According to legendary tenor Enrico Caruso, the recipe for success in Il trovatore is disarmingly simple: “All it takes is the four greatest singers in the world.” An impossible task, perhaps, but we skirted pretty close at the Opéra Bastille last night where a remarkable cast assembled for the Paris première of Àlex Ollé’s curious new La Fura dels Baus staging. Musically, Verdi’s opera requires a “blood and thunder” approach and – on the evidence of this performance – three of the four main singers truly delivered to deserve Caruso’s “world-beating” accolade.

Ollé’s production is a creation of smoke and mirrors – imposing and sombre. Civil war in 15th century Spain is transposed to the German trenches of the First World War. Alfons Flores’ titanic set features giant rectangular blocks that rise and fall into the stage: sometimes they are decorated with crosses to become war graves or the convent; sometimes imprisoning Manrico and his mother Azucena in their cell; sometimes rising to the flies altogether to loom above the Count di Luna’s troops in their trenches. It is clearly referenced on Berlin’s Holocaust Memorial, a claustrophobic labyrinth of concrete blocks of varying height. Ollé’s gypsies are refugees, fleeing their country to seek safety.

In referencing the plight of the Jews in the Second World War, Ollé attempts to give the plot of Trovatore a depth it doesn’t necessarily warrant. Trovatore is a convoluted opera, reliant on back-story narrative and remarkable coincidences, parodied in the Marx Brothers’ film A Night at the Opera. However weighty the director’s treatment, it’s difficult to suppress a smile when Leonora mistakes the Count for her lover, or when the injured Manrico – stretchered in to the gypsy camp – leaps up moments later, fit as a fiddle, to go and save Leonora from taking the veil. Most of the real “action” in the opera takes place off-stage, but the end of Part II, where di Luna’s ambush at the convent is counter-ambushed by Manrico, was effectively staged.

Problems with the set gnawed away at me during the evening. The wires to raise and lower the blocks are numerous and make negotiating the stage treacherous. You can appreciate why the singers tread cautiously and it certainly inhibits movement. More damaging was the giant mirror at the rear. Yes, it gives greater depth to the building block maze, but it also means you are often aware of an extra figure in your field of vision – conductor Daniele Callegari’s head merrily bobbing up and down in the mirror, delivering his cues. Thank goodness Trovatore is largely a nocturnal opera – inject any light onto this set and you would see the Bastille’s glamorous audience reflected on stage.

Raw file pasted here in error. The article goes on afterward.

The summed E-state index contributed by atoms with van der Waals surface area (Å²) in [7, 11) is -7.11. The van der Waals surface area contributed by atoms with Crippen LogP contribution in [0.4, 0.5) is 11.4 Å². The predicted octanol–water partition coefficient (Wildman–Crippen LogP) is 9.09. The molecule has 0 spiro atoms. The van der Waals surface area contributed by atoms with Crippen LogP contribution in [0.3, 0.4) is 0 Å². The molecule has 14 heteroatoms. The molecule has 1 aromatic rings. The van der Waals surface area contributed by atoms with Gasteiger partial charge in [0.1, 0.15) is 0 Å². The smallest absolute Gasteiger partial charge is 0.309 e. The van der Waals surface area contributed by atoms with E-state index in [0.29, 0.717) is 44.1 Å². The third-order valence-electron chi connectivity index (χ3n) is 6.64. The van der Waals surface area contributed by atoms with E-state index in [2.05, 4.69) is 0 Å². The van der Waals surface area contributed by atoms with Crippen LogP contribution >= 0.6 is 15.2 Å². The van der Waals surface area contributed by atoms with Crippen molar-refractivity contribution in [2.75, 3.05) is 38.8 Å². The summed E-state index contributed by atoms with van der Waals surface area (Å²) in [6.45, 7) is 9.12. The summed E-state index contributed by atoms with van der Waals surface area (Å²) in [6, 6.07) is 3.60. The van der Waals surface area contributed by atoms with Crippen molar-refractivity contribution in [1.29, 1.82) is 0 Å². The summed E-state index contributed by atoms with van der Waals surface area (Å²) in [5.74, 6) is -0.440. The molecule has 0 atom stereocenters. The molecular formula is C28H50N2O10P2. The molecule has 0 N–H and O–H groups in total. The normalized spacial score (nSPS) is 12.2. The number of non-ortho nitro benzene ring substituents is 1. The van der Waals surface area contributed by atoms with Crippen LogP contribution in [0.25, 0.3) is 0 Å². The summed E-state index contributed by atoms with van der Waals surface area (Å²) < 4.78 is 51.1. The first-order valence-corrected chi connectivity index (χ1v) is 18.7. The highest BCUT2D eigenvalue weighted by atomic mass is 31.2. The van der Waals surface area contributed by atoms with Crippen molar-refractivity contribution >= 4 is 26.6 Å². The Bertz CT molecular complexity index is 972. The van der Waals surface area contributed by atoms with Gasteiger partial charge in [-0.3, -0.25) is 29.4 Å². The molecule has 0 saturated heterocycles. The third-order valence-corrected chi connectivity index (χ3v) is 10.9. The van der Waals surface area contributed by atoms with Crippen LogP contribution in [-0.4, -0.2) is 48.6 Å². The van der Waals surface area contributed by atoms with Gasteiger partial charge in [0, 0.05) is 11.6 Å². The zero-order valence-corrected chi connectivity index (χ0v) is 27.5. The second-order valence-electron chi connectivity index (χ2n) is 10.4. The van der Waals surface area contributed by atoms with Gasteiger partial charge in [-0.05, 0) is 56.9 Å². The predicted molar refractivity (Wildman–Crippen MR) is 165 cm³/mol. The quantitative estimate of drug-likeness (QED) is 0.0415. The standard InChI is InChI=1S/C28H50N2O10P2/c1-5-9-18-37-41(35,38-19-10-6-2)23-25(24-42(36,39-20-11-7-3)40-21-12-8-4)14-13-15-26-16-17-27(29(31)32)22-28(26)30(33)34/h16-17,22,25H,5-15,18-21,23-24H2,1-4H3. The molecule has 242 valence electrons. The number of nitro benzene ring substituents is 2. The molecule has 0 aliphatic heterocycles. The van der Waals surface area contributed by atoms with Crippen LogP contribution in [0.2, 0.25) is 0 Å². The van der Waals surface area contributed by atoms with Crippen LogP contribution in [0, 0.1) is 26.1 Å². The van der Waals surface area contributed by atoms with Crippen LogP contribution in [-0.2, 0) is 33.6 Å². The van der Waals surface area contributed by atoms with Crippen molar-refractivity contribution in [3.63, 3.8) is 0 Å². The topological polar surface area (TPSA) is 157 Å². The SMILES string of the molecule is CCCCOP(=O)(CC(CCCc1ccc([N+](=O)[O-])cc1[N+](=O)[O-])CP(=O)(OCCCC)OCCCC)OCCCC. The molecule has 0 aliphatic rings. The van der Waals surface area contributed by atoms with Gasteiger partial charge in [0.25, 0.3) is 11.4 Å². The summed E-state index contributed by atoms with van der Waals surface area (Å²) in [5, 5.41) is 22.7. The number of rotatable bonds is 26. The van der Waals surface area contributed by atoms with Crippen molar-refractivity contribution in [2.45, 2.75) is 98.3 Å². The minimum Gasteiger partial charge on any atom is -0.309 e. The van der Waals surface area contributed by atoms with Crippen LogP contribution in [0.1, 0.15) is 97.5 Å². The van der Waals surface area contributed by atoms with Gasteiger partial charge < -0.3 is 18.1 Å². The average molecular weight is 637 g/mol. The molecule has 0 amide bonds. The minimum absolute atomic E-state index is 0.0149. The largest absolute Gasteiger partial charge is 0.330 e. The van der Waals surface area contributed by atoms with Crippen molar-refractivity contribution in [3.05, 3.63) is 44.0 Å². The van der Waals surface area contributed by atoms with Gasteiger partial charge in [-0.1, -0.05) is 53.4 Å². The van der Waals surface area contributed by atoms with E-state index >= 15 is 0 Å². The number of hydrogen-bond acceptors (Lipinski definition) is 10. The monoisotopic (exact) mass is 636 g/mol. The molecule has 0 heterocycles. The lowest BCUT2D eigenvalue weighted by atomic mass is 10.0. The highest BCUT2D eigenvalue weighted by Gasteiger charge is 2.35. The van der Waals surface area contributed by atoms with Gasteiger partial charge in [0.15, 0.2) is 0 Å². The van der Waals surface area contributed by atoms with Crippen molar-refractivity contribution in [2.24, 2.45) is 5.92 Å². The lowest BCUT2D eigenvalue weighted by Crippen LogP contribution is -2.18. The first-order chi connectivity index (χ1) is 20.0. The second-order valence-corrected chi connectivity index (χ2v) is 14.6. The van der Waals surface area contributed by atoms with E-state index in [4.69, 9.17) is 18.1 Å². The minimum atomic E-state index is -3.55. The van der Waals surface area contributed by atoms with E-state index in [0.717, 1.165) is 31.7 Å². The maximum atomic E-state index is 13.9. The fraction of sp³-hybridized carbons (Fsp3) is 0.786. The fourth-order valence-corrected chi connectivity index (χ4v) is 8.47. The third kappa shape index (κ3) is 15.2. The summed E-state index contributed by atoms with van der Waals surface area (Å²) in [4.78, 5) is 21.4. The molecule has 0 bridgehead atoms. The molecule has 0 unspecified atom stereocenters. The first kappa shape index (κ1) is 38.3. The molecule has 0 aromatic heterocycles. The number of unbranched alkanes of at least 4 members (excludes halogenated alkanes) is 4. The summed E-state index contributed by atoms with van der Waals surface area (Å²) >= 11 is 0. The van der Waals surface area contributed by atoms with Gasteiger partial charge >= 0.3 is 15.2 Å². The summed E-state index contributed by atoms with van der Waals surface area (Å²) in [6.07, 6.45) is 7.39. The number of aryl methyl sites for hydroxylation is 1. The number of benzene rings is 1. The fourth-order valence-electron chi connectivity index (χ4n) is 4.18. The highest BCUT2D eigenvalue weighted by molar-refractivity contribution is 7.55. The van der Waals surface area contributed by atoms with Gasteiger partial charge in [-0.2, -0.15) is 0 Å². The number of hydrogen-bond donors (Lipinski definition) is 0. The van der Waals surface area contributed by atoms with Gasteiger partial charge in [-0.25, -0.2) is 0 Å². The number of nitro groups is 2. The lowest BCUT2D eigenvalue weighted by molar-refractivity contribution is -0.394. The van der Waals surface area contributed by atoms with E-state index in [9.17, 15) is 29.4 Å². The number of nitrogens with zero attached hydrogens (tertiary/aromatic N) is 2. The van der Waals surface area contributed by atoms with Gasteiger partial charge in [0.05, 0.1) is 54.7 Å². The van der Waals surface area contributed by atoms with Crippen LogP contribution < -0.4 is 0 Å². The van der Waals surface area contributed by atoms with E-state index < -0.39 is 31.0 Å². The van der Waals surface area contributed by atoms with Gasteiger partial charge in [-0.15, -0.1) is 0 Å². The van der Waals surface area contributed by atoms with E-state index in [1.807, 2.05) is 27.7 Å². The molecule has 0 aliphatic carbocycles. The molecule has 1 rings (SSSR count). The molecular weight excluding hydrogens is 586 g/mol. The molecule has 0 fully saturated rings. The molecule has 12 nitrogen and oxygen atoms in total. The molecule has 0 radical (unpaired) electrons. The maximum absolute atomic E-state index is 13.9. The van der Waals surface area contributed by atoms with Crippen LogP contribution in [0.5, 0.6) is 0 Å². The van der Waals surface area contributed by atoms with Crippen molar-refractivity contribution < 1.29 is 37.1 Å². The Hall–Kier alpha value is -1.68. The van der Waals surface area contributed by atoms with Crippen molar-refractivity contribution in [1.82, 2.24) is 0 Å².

Musically, this was a superb performance, easily the finest Trovatore I have heard live. Callegari has full measure of Verdi’s score, keeping a taut rein on tempi. Anna Netrebko’s career as a Verdi soprano continues to soar. She has sung the role of Leonora in Berlin, Salzburg and New York and has it completely under her skin. Her lower register – flecked with mezzo tints – is luscious, especially evident in “Tacea la notte placida”. She has largely tamed her coloratura to deliver cabalettas stylishly. Netrebko’s exquisite diminuendos and arching phrases shaped a tremendous “D’amor sull’ali rosee”, one of the evening’s undisputed highlights.

The other came courtesy of Ludovic Tézier, singing the Count di Luna. Silky smooth rather than refulgent, he is an enormously stylish baritone. “Il balen del suo sorriso” was truly magnificent – ardent, sensitively phrased – and rightly brought the house down. If Leonora had heard this declaration of love, surely she would have dumped Manrico!

Marcelo Álvarez has all the ingredients for a superb Manrico – bright, bullish tone, dramatic attack – and sang with passion all evening. “Di quella pira” was unusually disappointing; a showstopper, it found Álvarez pulling up on high notes three times. He missed Thursday’s general rehearsal, so hopefully he’ll return to form later in the run. Ekaterina Semenchuk has all the firepower for Azucena, the vengeful gypsy. She can summon tremendous depth and vocal power, yet she is more than a blaster; she scales down her powerful mezzo tenderly, always alert to the text. With sturdy support from Roberto Tagliavini’s Ferrando, this is as fine a Trovatore cast as any international house can muster.

Despite the sombre staging, it’s the vocal fire that blazes bright in this impressive Trovatore